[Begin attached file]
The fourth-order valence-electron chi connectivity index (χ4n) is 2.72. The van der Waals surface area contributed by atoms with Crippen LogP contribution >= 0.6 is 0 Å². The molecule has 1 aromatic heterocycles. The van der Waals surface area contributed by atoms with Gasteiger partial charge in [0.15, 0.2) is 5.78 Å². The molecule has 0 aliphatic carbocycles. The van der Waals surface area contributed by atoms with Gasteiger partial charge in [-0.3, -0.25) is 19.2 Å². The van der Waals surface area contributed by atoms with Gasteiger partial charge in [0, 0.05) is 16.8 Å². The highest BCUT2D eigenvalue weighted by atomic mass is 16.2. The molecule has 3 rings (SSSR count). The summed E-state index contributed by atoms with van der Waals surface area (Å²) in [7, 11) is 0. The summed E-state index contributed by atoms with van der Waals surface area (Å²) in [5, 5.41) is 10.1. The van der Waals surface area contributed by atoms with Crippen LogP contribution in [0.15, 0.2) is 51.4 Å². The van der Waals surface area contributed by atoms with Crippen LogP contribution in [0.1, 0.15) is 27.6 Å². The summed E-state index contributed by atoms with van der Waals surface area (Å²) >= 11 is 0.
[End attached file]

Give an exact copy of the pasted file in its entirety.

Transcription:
The fourth-order valence-electron chi connectivity index (χ4n) is 2.72. The van der Waals surface area contributed by atoms with Crippen LogP contribution >= 0.6 is 0 Å². The molecule has 1 aromatic heterocycles. The van der Waals surface area contributed by atoms with Gasteiger partial charge in [0.15, 0.2) is 5.78 Å². The molecule has 0 aliphatic carbocycles. The van der Waals surface area contributed by atoms with Gasteiger partial charge in [-0.3, -0.25) is 19.2 Å². The van der Waals surface area contributed by atoms with Gasteiger partial charge in [0, 0.05) is 16.8 Å². The highest BCUT2D eigenvalue weighted by atomic mass is 16.2. The molecule has 3 rings (SSSR count). The summed E-state index contributed by atoms with van der Waals surface area (Å²) in [7, 11) is 0. The summed E-state index contributed by atoms with van der Waals surface area (Å²) in [5, 5.41) is 10.1. The van der Waals surface area contributed by atoms with Crippen LogP contribution in [0.15, 0.2) is 51.4 Å². The van der Waals surface area contributed by atoms with Crippen LogP contribution in [0.1, 0.15) is 27.6 Å². The summed E-state index contributed by atoms with van der Waals surface area (Å²) >= 11 is 0.